Need advice on powering lots of chips

My project consists of:

5 4051 multiplexer chips (31 pots connected to 4 chips, all connected to "master" 4051) 6 4021 registers (46 buttons) 4 74HC595 registers (27 LEDs) 1 LM324D amp

Now I was thinking of separating the power lines like this

+5V from arduino to 4021+74HC595+LM324D, GND from each of those chips to arduino GND +9V to 4051, ground from those chips to GND of 9V adapter.

Why? Because I've learned 4051 are really sensitive. When there is nothing connected to Arduino except from those mux chips everything seems to work fine, but the more stuff I add readings become worse.

What should I do? I do not have much experience with grounds and larger schematics like this (larger for me at least) so please advise me.

By "Arduino ground", are you using an actual Arduino board, or making your own PCB? If you're doing your own PCB, don't run from IC to IC, use planes instead.

Biggest thing is to use 100nF caps on each power pin to ground. Use a 10uF cap nearby each "group" of ICs to remove any power dips. If you're making your own board, a 100uF cap at the PSU entry helps too. If noise is still a problem, you may need to use inductors between noisy components.

Make sure to connect all power supply grounds together. Your description does not read like you have.

I would recommend de-coupling caps for every device.

SirNickity:
By “Arduino ground”, are you using an actual Arduino board, or making your own PCB?

This whole project is on one PCB. There are two ground planes - one for 4051 chips and one for the other ones. I attached the picture. Do note that the board isn’t finished yet. The first GND plane (upper) will be connected to Arduino and other (lower) to 9V adapters ground. Is that correct anyways?

SirNickity:
Biggest thing is to use 100nF caps on each power pin to ground. Use a 10uF cap nearby each “group” of ICs to remove any power dips. If you’re making your own board, a 100uF cap at the PSU entry helps too. If noise is still a problem, you may need to use inductors between noisy components.

So I should add caps to mux chips aswell?

Both grounds will still have to be joined somewhere. Choose a single common point where the "bridge" should be.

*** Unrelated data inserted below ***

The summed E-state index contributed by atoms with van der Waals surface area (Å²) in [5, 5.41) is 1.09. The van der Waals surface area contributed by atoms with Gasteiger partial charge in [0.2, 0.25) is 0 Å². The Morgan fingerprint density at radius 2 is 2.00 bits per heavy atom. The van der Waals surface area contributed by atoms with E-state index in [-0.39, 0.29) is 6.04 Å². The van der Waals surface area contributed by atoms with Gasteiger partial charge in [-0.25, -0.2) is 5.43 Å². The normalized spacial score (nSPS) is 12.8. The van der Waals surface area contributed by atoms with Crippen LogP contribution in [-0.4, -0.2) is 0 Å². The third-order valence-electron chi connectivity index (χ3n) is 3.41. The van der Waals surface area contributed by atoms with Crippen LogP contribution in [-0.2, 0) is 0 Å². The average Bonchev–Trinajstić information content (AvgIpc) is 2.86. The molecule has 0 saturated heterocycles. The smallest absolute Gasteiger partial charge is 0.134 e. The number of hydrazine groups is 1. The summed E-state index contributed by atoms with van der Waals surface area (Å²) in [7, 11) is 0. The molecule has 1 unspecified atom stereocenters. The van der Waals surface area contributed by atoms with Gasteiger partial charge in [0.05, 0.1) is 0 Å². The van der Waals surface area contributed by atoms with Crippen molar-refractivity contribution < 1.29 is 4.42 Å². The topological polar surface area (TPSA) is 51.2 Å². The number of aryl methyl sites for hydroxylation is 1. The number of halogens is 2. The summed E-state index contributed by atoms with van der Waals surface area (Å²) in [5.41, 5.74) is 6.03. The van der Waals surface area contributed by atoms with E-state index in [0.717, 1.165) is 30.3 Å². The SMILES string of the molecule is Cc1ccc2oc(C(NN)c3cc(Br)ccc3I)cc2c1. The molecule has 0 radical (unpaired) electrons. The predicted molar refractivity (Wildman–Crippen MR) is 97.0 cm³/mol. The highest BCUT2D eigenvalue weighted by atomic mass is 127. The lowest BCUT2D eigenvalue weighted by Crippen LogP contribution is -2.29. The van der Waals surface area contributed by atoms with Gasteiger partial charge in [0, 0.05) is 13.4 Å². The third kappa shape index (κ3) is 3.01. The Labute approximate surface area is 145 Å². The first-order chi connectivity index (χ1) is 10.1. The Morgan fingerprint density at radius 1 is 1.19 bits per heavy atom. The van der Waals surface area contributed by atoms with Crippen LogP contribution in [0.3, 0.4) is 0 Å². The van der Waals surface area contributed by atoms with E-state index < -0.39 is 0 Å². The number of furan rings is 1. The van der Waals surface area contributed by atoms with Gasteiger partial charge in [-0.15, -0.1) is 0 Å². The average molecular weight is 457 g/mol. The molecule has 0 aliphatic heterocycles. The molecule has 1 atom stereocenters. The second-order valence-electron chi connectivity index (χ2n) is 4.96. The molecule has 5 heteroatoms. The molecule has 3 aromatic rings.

Power bypass caps on EVERYTHING, positioned as close as possible to the chip's power pins.

Can we clarify if ground for the 4051's means Vss or Vee?

http://www.ti.com/lit/ds/symlink/cd74hc4051.pdf

Vee would be Gnd per TI's datasheet.

CrossRoads: http://www.ti.com/lit/ds/symlink/cd74hc4051.pdf

Vee would be Gnd per TI's datasheet.

They call Vss ground, not Vee. We are talking about the CD4051, not the 74HC4051 though - there will possibly be differences in thresholds.

I'm not sure you can reliably drive the control inputs from 5V when Vdd is 9V, it would be more common for Vee = -5V, Vss=gnd=0V, Vdd=+5V from what I understand.

Yes, unless you were running from a single supply. Then Vee = Gnd.

It looks like the chips require split +/-5V supply.

you can buy +/-5V DC-DC converters, that’s the easiest way to solve this.

chip.gif

I'm having difficulties understanding this. So in short best thing to would be to just use Arduinos +5 power supply and use decoupling caps on every chip?

You only need the -ve where your "analog" signal is going negative. As it would for a very small AC or audio signal.

If your input signal is a DC analog signal with the same +ve and ground limits as your circuit, you don't need the negative input and you can connect both Vss and Vee to ground.

Maybe the simpler solution would be just to use caps on each chip, connect everything to Arduino except for potentiometers on another source?

just to make sure that you don't get brown outs I would connect a LM7805 or buck ic to the 9V supply and connect all the 5V ic's to it. You cant overdo it with the decoupling caps.

vasquo:
It looks like the chips require split +/-5V supply.

No, they don’t require it at all, they will run with the analog rails (Vdd, Vee) from 3 to 18V apart.

However the logic inputs are referenced to Vss and Vdd - this means that it makes sense to
have Vee at -5V if dealing with analog signals that are AC centred around 0V. In that case Vss will
be 0V to allow the logic inputs to work (Vss = 0V, Vdd = +5V, same as logic)

However you can common Vss and Vee if you want. However the logic rails need to be approximately
the same voltage as the analog supply then - the logic LOW/HIGH thresholds are between Vdd and
Vss. If Vss = 0V and Vdd = 9V then 5V logic probably won’t drive it. A level-shifter would be needed.

Peertux: just to make sure that you don't get brown outs I would connect a LM7805 or buck ic to the 9V supply and connect all the 5V ic's to it. You cant overdo it with the decoupling caps.

Okay is this acceptable then: 9V power supply regulated with LM7805 -> regulated 5V as source for every chip, including arduino?

EDIT: Does that even make sense, I mean, voltage from USB is also 5V. My guess would be that 5V from LM7805 is more stable, am I right?